The Carmina Burana was composed in modern times and the score is well-stocked with metronome indications. As a musician of the heart as opposed to the clock, I normally don’t question the conductor’s choices as to tempo but I couldn’t help feeling as though some sections of the piece were performed a click or two faster than I would think comfortable. The text is extremely wordy and I sensed a bit of hastiness in the brighter sections. Perhaps it can be written off to the acoustics of the venue but one or two beats per minute less here and there might have allowed more definitive interplay between the voices and the intricate accompaniment. It also would have guaranteed a longer performance which, when the closing “Fortuna Imeratrix Mundi” was just an echo in the rafters, would surely have pleased everyone in the house. As it was, the audience rose instantly to their feet and stayed there for an appreciatively long ovation.

Jacquelynne Fontaine

Jacquelynne Fontaine

Abdiel Gonzalez and Jacquelynne Fontaine went above and beyond in rendering the lush melodies that Carl Orrf composed for solo baritone and soprano. The baritone solo can be particularly challenging for the “Dies Nox Et Omnia” requires the soloist to sing the opening melody as a lyric baritone, the release section almost in the manner of a counter tenor, yet maintaining sweetness and size, and then deliver the final “Per un baser” in the low range with authority. This is not a role for one dimensional singers and Mr. Gonzalez sang the piece with emotion, dexterity and musicianship beyond what might be expected of someone with his youthful appearance. As for Ms Fontaine, anyone who knows the piece will be on the edge of their seat halfway through the jaunty “Tempus Est iocundum” in anticipation of the climactic “Dulcissime” and Ms Fontaine did not disappoint. The highlight of the soprano solo is only four measures long but requires the soloist to execute flawlessly a very difficult, emotional and exposed line with minimal accompaniment.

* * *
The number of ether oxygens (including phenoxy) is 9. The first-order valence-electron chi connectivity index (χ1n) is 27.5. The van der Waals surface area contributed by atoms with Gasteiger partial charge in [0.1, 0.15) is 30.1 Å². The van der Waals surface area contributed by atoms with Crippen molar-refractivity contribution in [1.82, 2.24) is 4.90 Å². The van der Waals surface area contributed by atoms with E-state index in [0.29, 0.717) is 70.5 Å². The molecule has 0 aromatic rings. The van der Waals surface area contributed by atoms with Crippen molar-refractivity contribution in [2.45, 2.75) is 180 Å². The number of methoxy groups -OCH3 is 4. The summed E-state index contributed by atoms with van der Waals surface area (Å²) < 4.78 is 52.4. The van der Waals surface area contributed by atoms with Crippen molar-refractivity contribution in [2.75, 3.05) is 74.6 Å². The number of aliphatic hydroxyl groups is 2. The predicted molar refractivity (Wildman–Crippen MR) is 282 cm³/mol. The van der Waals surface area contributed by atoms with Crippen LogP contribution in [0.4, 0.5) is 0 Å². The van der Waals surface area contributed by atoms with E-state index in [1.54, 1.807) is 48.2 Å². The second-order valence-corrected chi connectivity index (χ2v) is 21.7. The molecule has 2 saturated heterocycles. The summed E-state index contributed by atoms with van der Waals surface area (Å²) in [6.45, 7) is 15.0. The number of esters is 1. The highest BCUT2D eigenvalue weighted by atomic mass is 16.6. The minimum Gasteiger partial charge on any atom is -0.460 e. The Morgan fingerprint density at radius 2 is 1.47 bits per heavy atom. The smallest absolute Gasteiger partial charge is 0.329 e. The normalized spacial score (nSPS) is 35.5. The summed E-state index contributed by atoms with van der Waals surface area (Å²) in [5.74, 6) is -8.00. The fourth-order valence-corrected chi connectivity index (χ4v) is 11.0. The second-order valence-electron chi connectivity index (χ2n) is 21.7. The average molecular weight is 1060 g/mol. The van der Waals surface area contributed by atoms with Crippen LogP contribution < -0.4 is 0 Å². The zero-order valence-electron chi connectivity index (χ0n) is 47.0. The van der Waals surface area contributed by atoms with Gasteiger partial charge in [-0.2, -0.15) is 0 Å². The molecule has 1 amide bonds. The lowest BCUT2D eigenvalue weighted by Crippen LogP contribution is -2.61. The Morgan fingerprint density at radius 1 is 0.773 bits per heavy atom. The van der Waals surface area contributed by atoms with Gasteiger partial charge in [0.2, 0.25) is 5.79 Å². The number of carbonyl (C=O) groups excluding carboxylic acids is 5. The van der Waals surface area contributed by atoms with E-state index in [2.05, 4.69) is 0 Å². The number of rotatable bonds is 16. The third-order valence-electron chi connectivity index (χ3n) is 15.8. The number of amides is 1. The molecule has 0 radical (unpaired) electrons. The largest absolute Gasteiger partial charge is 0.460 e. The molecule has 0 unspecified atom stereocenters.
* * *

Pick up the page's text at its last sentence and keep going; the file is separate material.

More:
Jeffrey Bernstein

Jeffrey Bernstein

Another welcome feature of the performance was the appearance of an actual children’s choir. The Washington Middle School Glee Club, directed by Cynthia Abbot, patiently waited until their turn at bat and proved why music education in our schools should be nurtured at a high priority. Well done.

The Carmina Burana, from a choral standpoint, is not a particularly difficult piece. It is high on the list for many crack high school choirs. The harmonies are sonorous, the dissonances logical, the vocal ranges not insurmountable. But when real men and women roll up their sleeves and go to work as Mr. Bernstein and co. did on May 3rd, look out. Simplicity performed with mature conviction is something altogether different than getting a high school group to pretend they know what they are supposed to be conveying. The piece will grow hair, don medieval chain-mail and the audience will see the 12th century sunlight glinting from the points of marching halberds.

Next up for the Pasadena Master Chorale is The German Requiem by Johannes Brahms. The introspective piece is a departure from the traditional requiem mass format and for it, Brahms has composed some of the most glorious choral music in the literature. I am already salivating to hear what Mr. Bernstein and his excellent choir have in store.

2 Responses to “The Carmina Burana With The Pasadena Master Chorale”

  • Pieps

    Hi Pete :) ,

    good reading !!! Strange piece of music , that Carmina … kinda gothic 😉 … but nice to hear from time to time .

    HAVE FUN !!! yours Pieps

  • PMC Tenor

    Thank you for your kind shout-out to the tenors & thoughtful review of our performance.